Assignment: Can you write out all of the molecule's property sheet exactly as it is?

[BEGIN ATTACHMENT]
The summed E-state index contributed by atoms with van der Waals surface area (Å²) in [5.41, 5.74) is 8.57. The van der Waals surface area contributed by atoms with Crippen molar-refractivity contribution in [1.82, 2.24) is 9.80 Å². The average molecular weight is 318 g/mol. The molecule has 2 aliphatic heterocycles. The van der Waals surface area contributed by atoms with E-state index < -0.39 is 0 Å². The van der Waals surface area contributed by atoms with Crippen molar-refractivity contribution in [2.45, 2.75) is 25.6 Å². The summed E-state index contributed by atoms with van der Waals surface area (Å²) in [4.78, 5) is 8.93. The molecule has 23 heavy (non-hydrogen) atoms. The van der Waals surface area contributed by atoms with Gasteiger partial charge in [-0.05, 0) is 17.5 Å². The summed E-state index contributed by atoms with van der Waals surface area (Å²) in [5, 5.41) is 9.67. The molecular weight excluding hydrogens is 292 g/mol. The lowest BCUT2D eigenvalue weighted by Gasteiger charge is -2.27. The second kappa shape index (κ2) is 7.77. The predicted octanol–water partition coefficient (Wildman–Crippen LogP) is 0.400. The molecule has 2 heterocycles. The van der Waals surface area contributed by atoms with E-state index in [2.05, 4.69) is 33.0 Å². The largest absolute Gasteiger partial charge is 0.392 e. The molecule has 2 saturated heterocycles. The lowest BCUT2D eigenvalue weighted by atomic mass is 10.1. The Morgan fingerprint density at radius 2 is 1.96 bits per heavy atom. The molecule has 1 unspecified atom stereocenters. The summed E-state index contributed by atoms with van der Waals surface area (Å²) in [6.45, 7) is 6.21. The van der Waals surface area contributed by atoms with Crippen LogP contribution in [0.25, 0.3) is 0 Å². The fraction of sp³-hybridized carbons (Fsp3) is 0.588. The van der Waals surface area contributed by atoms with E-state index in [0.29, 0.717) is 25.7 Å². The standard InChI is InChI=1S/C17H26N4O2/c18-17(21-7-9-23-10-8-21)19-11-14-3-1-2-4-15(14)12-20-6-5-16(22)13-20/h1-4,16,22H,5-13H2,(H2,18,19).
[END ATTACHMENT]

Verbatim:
The summed E-state index contributed by atoms with van der Waals surface area (Å²) in [5.41, 5.74) is 8.57. The van der Waals surface area contributed by atoms with Crippen molar-refractivity contribution in [1.82, 2.24) is 9.80 Å². The average molecular weight is 318 g/mol. The molecule has 2 aliphatic heterocycles. The van der Waals surface area contributed by atoms with E-state index < -0.39 is 0 Å². The van der Waals surface area contributed by atoms with Crippen molar-refractivity contribution in [2.45, 2.75) is 25.6 Å². The summed E-state index contributed by atoms with van der Waals surface area (Å²) in [4.78, 5) is 8.93. The molecule has 23 heavy (non-hydrogen) atoms. The van der Waals surface area contributed by atoms with Gasteiger partial charge in [-0.05, 0) is 17.5 Å². The summed E-state index contributed by atoms with van der Waals surface area (Å²) in [5, 5.41) is 9.67. The molecular weight excluding hydrogens is 292 g/mol. The lowest BCUT2D eigenvalue weighted by Gasteiger charge is -2.27. The second kappa shape index (κ2) is 7.77. The predicted octanol–water partition coefficient (Wildman–Crippen LogP) is 0.400. The molecule has 2 heterocycles. The van der Waals surface area contributed by atoms with E-state index in [2.05, 4.69) is 33.0 Å². The largest absolute Gasteiger partial charge is 0.392 e. The molecule has 2 saturated heterocycles. The lowest BCUT2D eigenvalue weighted by atomic mass is 10.1. The Morgan fingerprint density at radius 2 is 1.96 bits per heavy atom. The molecule has 1 unspecified atom stereocenters. The summed E-state index contributed by atoms with van der Waals surface area (Å²) in [6.45, 7) is 6.21. The van der Waals surface area contributed by atoms with Crippen LogP contribution in [0.25, 0.3) is 0 Å². The fraction of sp³-hybridized carbons (Fsp3) is 0.588. The van der Waals surface area contributed by atoms with E-state index in [0.29, 0.717) is 25.7 Å². The standard InChI is InChI=1S/C17H26N4O2/c18-17(21-7-9-23-10-8-21)19-11-14-3-1-2-4-15(14)12-20-6-5-16(22)13-20/h1-4,16,22H,5-13H2,(H2,18,19).